_________________________________________________________


The Listeners

'Is anybody there?' said the Traveller,
Knocking on the moonlit door;
And his horse in the silence champed the grasses
Of the forest's ferny floor:
And a bird flew up out of the turret,
Above the Traveller's head:
And he smote upon the door a second time;
'Is there anybody there?' he said.
But no one descended to the Traveller;
No head from the leaf-fringed sill
Leaned over and looked into his grey eyes,
Where he stood perplexed and still.
But only a host of phantom listeners
That dwelt in the lone house then
Stood listening in the quiet of the moonlight
To that voice from the world of men:
Stood thronging the faint moonbeams on the dark stair,
That goes down to the empty hall,
Hearkening in an air stirred and shaken
By the lonely Traveller's call.
And he felt in his heart their strangeness,
Their stillness answering his cry,
While his horse moved, cropping the dark turf,
'Neath the starred and leafy sky;
For he suddenly smote the door, even
Louder, and lifted his head: -
'Tell them I came, and no one answered,
That I kept my word,' he said.
Never the least stir made the listeners,
Though every word he spake
Fell echoing through the shadowiness of the still house
From the one man left awake:
Ay, they heard his foot upon the stirrup,
And the sound of iron on stone,
And how the silence surged softly backward,
When the plunging hoofs were gone
 

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What, did I overwhelm ya'll???

Here's another I like.

Is it too strange to think
That, when all life at last from earth is gone,
And round the sun's pale blink
Our desolate planet wheels its ice and stone,
Housed among storm-proof walls may yet abide
Defying long the venoms of decay,
A still dark throng of books, dumb books of song
And tenderest fancies born of youth and May.
A quiet remembering host,
Outliving the poor dust that gave them birth,
Unvisited by even a wandering ghost,
But treasuring still the music of our earth.
In fading hieroglyphics they shall bear
Through death and night, the legend of our Spring,
And how the lilac scented the bright air
When hearts throbbed warm, and lips could kiss and sing.
And, ere that record fail,
Strange voyagers from a mightier planet come
On winged ships that through the void can sail
And gently light upon our ancient home;
Strange voices echo, and strange flares explore,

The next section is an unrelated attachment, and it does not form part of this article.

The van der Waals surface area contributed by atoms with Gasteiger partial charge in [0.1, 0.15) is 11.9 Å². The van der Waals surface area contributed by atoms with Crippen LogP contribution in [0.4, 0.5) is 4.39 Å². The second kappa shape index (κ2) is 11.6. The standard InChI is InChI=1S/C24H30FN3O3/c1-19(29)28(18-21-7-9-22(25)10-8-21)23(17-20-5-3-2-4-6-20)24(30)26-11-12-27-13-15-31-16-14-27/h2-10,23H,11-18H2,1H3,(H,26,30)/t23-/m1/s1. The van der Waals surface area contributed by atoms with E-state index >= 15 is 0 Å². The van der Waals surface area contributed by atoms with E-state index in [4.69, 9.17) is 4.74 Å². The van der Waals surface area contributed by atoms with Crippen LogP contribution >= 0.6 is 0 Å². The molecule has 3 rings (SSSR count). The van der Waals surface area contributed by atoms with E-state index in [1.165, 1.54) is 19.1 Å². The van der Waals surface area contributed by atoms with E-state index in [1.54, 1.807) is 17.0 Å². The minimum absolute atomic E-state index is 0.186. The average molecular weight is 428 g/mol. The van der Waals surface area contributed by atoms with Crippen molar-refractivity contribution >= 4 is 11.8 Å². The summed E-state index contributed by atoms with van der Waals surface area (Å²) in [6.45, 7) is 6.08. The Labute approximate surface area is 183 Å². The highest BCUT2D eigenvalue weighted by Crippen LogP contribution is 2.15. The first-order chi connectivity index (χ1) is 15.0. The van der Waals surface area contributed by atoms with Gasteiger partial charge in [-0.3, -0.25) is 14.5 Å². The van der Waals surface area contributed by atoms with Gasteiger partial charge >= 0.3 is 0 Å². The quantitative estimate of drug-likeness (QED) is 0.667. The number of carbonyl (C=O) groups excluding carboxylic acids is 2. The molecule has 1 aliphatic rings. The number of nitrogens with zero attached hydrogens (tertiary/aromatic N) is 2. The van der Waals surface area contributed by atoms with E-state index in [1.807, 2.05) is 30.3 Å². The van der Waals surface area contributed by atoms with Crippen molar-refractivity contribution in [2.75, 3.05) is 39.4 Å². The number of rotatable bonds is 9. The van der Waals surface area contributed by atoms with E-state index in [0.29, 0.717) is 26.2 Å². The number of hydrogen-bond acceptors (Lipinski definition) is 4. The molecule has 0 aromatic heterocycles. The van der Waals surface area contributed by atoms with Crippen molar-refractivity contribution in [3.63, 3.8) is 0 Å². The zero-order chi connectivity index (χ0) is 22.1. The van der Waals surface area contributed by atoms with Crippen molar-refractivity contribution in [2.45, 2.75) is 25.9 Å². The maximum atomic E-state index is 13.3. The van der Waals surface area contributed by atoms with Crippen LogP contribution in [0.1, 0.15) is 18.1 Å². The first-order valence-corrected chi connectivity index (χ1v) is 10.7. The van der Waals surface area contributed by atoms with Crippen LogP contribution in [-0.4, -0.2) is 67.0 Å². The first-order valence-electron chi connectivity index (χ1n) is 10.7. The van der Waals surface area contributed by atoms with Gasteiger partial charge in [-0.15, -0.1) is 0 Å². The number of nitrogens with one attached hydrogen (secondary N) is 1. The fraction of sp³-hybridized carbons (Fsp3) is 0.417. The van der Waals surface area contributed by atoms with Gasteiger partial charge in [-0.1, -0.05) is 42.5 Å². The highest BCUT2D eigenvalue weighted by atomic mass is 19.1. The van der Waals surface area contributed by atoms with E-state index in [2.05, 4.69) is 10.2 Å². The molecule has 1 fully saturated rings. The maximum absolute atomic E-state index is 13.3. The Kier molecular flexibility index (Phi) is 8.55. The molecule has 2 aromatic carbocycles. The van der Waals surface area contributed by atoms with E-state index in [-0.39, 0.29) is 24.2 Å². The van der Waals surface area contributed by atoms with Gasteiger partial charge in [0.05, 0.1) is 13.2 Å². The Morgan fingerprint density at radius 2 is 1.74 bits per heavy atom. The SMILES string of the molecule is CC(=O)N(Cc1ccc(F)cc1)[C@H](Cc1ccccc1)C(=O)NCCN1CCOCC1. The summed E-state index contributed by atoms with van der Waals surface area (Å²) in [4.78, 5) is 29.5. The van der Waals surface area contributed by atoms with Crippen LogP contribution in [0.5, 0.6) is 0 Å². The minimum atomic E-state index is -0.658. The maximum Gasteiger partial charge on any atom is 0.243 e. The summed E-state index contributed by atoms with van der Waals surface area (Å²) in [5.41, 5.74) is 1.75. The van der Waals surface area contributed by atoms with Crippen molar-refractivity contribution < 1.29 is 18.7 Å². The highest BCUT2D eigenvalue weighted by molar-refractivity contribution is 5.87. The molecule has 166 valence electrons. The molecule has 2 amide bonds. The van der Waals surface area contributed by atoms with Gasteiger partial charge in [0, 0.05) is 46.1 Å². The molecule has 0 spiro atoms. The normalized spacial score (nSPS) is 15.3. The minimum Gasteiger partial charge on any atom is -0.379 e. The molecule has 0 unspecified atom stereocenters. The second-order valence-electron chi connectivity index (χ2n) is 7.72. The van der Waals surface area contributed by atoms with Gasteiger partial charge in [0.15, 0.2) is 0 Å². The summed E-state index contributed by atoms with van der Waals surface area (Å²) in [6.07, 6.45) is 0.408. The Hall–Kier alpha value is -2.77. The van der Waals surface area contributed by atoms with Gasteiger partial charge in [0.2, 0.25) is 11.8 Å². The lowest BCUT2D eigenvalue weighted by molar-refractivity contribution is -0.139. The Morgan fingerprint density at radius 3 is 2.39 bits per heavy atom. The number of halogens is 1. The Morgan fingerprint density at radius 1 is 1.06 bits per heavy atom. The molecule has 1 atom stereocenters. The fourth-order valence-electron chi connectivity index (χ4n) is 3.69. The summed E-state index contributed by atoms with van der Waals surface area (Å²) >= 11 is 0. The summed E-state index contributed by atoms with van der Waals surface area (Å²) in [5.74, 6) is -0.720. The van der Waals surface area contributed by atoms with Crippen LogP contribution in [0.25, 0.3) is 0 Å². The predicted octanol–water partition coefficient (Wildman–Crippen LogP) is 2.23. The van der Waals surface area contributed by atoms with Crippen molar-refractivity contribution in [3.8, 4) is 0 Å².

Lift the brown volumes to the light once more.
And bear their stranger secrets through the stars.

The Last of the Books, Alfred Noyes (early 20th century poet)

I
 

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If your wounded on the afghan plains,
And the women come out to cut up your remains,
Roll to your rifle and blow out your brains,
And go to your god like a soldier.

Rudyard Kipling
 

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Happy Camper
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Pirate, saw that very poem in a Platoon-style movie my bro got me for Christmas - "The Beast". Was surprisingly a good movie. A simple story of revenge, self importance, and "the beast within", played out during the '80s Russian invasion of Afghanistan.

My poem would be Tennyson's The Lady of Shallot
 

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JABBERWOCKY

Lewis Carroll

(from Through the Looking-Glass and What Alice Found There, 1872)

[size=+2]`Twas brillig, and the slithy toves
Did gyre and gimble in the wabe:
All mimsy were the borogoves,
And the mome raths outgrabe.






"Beware the Jabberwock, my son!
The jaws that bite, the claws that catch!
Beware the Jubjub bird, and shun
The frumious Bandersnatch!"


He took his vorpal sword in hand:
Long time the manxome foe he sought --
So rested he by the Tumtum tree,
And stood awhile in thought.


And, as in uffish thought he stood,
The Jabberwock, with eyes of flame,
Came whiffling through the tulgey wood,
And burbled as it came!


One, two! One, two! And through and through
The vorpal blade went snicker-snack!
He left it dead, and with its head
He went galumphing back.


"And, has thou slain the Jabberwock?
Come to my arms, my beamish boy!
O frabjous day! Callooh! Callay!'
He chortled in his joy.


`Twas brillig, and the slithy toves
Did gyre and gimble in the wabe;
All mimsy were the borogoves,
And the mome raths outgrabe.

[/size]
 

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It's always hard for a man to see,
the writing on his soul.
His eyes will only open out, to guide him to his bowl.
He looks with lust at a maidens bust,
and kills a man with a single thrust then he wipes the slate,
thats filled with hate, but he never stops to meditate,
on the writing of his soul.

Late at night, in the torment's height,
when his dreams are moving fast,
His spirit climbs, from the coffin lined
with his lies and his troubled past.
And in free flight his spirit's might is seen in spectral form.
It rides the crest of intellect, for truth at best is all that's left
to measure up his mold.

For if in time he fails to find the peace that dwells within.
His self made gloom will spell the doom and seal the tomb
for the writing on his soul.

For hope springs eternal in the human breast,
or so that's what they say.
And life is easy and lots of fun,
If we can only learn how to play.
 

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More of a song, but it seems poetic.

Down In A Hole by Alice In Chains


Bury me softly in this womb
I give this part of me for you
Sand rains down and here I sit
Holding rare flowers
In a tomb...in bloom

Down in a hole and I don?t know if I can be saved
See my heart I decorate it like a grave
You don?t understand who they
Thought I was supposed to be
Look at me now a man
Who won?t let himself be

Down in a hole, feelin? so small
Down in a hole, losin? my soul
I?d like to fly,
But my wings have been so denied

Down in a hole and they?ve put all
The stones in their place
I?ve eaten the sun so my tongue
Has been burned of the taste